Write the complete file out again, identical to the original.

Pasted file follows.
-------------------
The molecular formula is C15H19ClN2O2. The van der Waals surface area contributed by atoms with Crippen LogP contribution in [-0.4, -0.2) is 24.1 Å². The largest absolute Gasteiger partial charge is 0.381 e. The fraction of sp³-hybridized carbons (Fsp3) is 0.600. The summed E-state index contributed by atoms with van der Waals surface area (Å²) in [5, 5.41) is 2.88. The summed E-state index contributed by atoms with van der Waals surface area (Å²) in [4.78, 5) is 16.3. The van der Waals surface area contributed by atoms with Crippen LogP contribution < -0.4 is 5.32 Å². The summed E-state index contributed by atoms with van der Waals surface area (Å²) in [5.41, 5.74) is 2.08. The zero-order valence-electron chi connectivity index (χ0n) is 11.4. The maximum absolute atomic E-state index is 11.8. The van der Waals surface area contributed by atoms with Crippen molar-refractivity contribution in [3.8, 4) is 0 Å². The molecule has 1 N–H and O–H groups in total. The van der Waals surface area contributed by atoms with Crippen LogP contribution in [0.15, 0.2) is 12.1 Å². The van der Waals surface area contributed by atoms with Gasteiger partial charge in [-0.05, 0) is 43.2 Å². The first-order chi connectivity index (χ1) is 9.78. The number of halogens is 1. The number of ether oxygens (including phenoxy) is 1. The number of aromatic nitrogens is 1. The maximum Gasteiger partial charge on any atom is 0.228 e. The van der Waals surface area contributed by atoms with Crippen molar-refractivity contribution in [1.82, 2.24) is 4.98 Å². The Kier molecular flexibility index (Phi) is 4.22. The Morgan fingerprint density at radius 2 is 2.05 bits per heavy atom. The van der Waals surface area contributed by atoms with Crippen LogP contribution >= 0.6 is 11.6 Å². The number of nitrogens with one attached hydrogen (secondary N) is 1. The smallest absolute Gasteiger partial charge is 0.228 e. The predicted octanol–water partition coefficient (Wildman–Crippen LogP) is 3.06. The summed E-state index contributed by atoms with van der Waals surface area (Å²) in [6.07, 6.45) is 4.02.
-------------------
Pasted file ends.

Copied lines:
The molecular formula is C15H19ClN2O2. The van der Waals surface area contributed by atoms with Crippen LogP contribution in [-0.4, -0.2) is 24.1 Å². The largest absolute Gasteiger partial charge is 0.381 e. The fraction of sp³-hybridized carbons (Fsp3) is 0.600. The summed E-state index contributed by atoms with van der Waals surface area (Å²) in [5, 5.41) is 2.88. The summed E-state index contributed by atoms with van der Waals surface area (Å²) in [4.78, 5) is 16.3. The van der Waals surface area contributed by atoms with Crippen LogP contribution < -0.4 is 5.32 Å². The summed E-state index contributed by atoms with van der Waals surface area (Å²) in [5.41, 5.74) is 2.08. The zero-order valence-electron chi connectivity index (χ0n) is 11.4. The maximum absolute atomic E-state index is 11.8. The van der Waals surface area contributed by atoms with Crippen molar-refractivity contribution in [3.8, 4) is 0 Å². The molecule has 1 N–H and O–H groups in total. The van der Waals surface area contributed by atoms with Crippen LogP contribution in [0.15, 0.2) is 12.1 Å². The van der Waals surface area contributed by atoms with Gasteiger partial charge in [-0.05, 0) is 43.2 Å². The first-order chi connectivity index (χ1) is 9.78. The number of halogens is 1. The number of ether oxygens (including phenoxy) is 1. The number of aromatic nitrogens is 1. The maximum Gasteiger partial charge on any atom is 0.228 e. The van der Waals surface area contributed by atoms with Crippen molar-refractivity contribution in [1.82, 2.24) is 4.98 Å². The Kier molecular flexibility index (Phi) is 4.22. The Morgan fingerprint density at radius 2 is 2.05 bits per heavy atom. The van der Waals surface area contributed by atoms with Crippen LogP contribution >= 0.6 is 11.6 Å². The number of nitrogens with one attached hydrogen (secondary N) is 1. The smallest absolute Gasteiger partial charge is 0.228 e. The predicted octanol–water partition coefficient (Wildman–Crippen LogP) is 3.06. The summed E-state index contributed by atoms with van der Waals surface area (Å²) in [6.07, 6.45) is 4.02.